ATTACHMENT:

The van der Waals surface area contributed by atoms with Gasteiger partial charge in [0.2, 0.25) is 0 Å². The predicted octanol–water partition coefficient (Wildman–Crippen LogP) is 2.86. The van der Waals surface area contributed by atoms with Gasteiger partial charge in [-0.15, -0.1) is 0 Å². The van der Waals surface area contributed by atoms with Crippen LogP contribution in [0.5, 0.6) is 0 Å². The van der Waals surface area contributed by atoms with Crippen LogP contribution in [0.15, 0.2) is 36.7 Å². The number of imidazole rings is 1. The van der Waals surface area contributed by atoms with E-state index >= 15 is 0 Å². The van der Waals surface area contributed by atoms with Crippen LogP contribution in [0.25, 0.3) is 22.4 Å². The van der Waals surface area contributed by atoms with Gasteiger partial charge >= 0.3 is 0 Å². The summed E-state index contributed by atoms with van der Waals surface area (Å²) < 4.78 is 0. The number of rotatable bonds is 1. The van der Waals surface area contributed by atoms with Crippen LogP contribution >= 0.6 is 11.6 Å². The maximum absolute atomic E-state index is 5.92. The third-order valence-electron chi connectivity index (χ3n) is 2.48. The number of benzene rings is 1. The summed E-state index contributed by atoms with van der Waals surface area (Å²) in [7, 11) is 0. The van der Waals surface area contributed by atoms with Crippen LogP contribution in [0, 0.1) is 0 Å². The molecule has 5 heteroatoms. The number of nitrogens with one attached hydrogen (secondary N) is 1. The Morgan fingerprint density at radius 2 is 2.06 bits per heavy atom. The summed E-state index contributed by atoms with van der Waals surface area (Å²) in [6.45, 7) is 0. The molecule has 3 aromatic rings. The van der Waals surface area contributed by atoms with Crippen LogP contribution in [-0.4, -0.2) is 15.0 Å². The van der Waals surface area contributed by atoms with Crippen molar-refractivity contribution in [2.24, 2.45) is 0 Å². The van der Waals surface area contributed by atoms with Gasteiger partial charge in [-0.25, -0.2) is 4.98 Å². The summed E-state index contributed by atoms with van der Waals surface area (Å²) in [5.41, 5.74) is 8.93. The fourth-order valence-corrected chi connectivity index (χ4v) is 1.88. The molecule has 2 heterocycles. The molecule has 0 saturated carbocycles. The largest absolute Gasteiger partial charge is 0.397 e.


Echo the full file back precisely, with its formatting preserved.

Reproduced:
The van der Waals surface area contributed by atoms with Gasteiger partial charge in [0.2, 0.25) is 0 Å². The predicted octanol–water partition coefficient (Wildman–Crippen LogP) is 2.86. The van der Waals surface area contributed by atoms with Gasteiger partial charge in [-0.15, -0.1) is 0 Å². The van der Waals surface area contributed by atoms with Crippen LogP contribution in [0.5, 0.6) is 0 Å². The van der Waals surface area contributed by atoms with Crippen LogP contribution in [0.15, 0.2) is 36.7 Å². The number of imidazole rings is 1. The van der Waals surface area contributed by atoms with E-state index >= 15 is 0 Å². The van der Waals surface area contributed by atoms with Crippen LogP contribution in [0.25, 0.3) is 22.4 Å². The van der Waals surface area contributed by atoms with Gasteiger partial charge >= 0.3 is 0 Å². The summed E-state index contributed by atoms with van der Waals surface area (Å²) < 4.78 is 0. The number of rotatable bonds is 1. The van der Waals surface area contributed by atoms with Crippen LogP contribution >= 0.6 is 11.6 Å². The maximum absolute atomic E-state index is 5.92. The third-order valence-electron chi connectivity index (χ3n) is 2.48. The number of benzene rings is 1. The summed E-state index contributed by atoms with van der Waals surface area (Å²) in [7, 11) is 0. The van der Waals surface area contributed by atoms with Crippen LogP contribution in [0, 0.1) is 0 Å². The molecule has 5 heteroatoms. The number of nitrogens with one attached hydrogen (secondary N) is 1. The Morgan fingerprint density at radius 2 is 2.06 bits per heavy atom. The summed E-state index contributed by atoms with van der Waals surface area (Å²) in [6.45, 7) is 0. The molecule has 3 aromatic rings. The van der Waals surface area contributed by atoms with Crippen LogP contribution in [-0.4, -0.2) is 15.0 Å². The van der Waals surface area contributed by atoms with Crippen molar-refractivity contribution in [2.24, 2.45) is 0 Å². The van der Waals surface area contributed by atoms with Gasteiger partial charge in [-0.25, -0.2) is 4.98 Å². The summed E-state index contributed by atoms with van der Waals surface area (Å²) in [5.41, 5.74) is 8.93. The fourth-order valence-corrected chi connectivity index (χ4v) is 1.88. The molecule has 2 heterocycles. The molecule has 0 saturated carbocycles. The largest absolute Gasteiger partial charge is 0.397 e.